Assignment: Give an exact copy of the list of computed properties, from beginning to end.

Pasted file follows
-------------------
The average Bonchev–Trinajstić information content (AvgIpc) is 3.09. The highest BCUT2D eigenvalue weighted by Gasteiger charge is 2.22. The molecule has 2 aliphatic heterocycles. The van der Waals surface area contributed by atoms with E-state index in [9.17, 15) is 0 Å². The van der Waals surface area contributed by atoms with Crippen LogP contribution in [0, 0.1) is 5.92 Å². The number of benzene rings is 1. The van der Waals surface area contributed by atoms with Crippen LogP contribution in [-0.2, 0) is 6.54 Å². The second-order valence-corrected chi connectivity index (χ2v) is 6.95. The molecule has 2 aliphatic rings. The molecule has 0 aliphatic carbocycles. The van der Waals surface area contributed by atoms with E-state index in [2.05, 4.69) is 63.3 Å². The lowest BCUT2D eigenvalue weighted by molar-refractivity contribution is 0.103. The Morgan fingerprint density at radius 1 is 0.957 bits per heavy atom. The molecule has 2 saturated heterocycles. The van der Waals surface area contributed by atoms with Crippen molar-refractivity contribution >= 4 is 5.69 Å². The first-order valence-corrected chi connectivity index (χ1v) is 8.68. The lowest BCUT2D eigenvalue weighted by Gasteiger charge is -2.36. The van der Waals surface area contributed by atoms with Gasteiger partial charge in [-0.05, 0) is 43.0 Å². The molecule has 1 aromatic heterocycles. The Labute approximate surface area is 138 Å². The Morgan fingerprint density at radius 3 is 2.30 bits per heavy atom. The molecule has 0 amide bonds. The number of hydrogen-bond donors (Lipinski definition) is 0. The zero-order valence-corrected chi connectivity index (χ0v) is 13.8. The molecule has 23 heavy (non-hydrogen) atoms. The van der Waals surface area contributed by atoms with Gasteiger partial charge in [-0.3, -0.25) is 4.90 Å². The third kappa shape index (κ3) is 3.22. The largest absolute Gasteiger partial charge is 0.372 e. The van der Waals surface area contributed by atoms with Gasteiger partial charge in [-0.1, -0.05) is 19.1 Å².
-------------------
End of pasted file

The average Bonchev–Trinajstić information content (AvgIpc) is 3.09. The highest BCUT2D eigenvalue weighted by Gasteiger charge is 2.22. The molecule has 2 aliphatic heterocycles. The van der Waals surface area contributed by atoms with E-state index in [9.17, 15) is 0 Å². The van der Waals surface area contributed by atoms with Crippen LogP contribution in [0, 0.1) is 5.92 Å². The number of benzene rings is 1. The van der Waals surface area contributed by atoms with Crippen LogP contribution in [-0.2, 0) is 6.54 Å². The second-order valence-corrected chi connectivity index (χ2v) is 6.95. The molecule has 2 aliphatic rings. The molecule has 0 aliphatic carbocycles. The van der Waals surface area contributed by atoms with E-state index in [2.05, 4.69) is 63.3 Å². The lowest BCUT2D eigenvalue weighted by molar-refractivity contribution is 0.103. The Morgan fingerprint density at radius 1 is 0.957 bits per heavy atom. The molecule has 2 saturated heterocycles. The van der Waals surface area contributed by atoms with Crippen molar-refractivity contribution >= 4 is 5.69 Å². The first-order valence-corrected chi connectivity index (χ1v) is 8.68. The lowest BCUT2D eigenvalue weighted by Gasteiger charge is -2.36. The van der Waals surface area contributed by atoms with Gasteiger partial charge in [-0.05, 0) is 43.0 Å². The molecule has 1 aromatic heterocycles. The Labute approximate surface area is 138 Å². The Morgan fingerprint density at radius 3 is 2.30 bits per heavy atom. The molecule has 0 amide bonds. The number of hydrogen-bond donors (Lipinski definition) is 0. The zero-order valence-corrected chi connectivity index (χ0v) is 13.8. The molecule has 23 heavy (non-hydrogen) atoms. The van der Waals surface area contributed by atoms with Gasteiger partial charge in [-0.3, -0.25) is 4.90 Å². The third kappa shape index (κ3) is 3.22. The largest absolute Gasteiger partial charge is 0.372 e. The van der Waals surface area contributed by atoms with Gasteiger partial charge in [-0.1, -0.05) is 19.1 Å².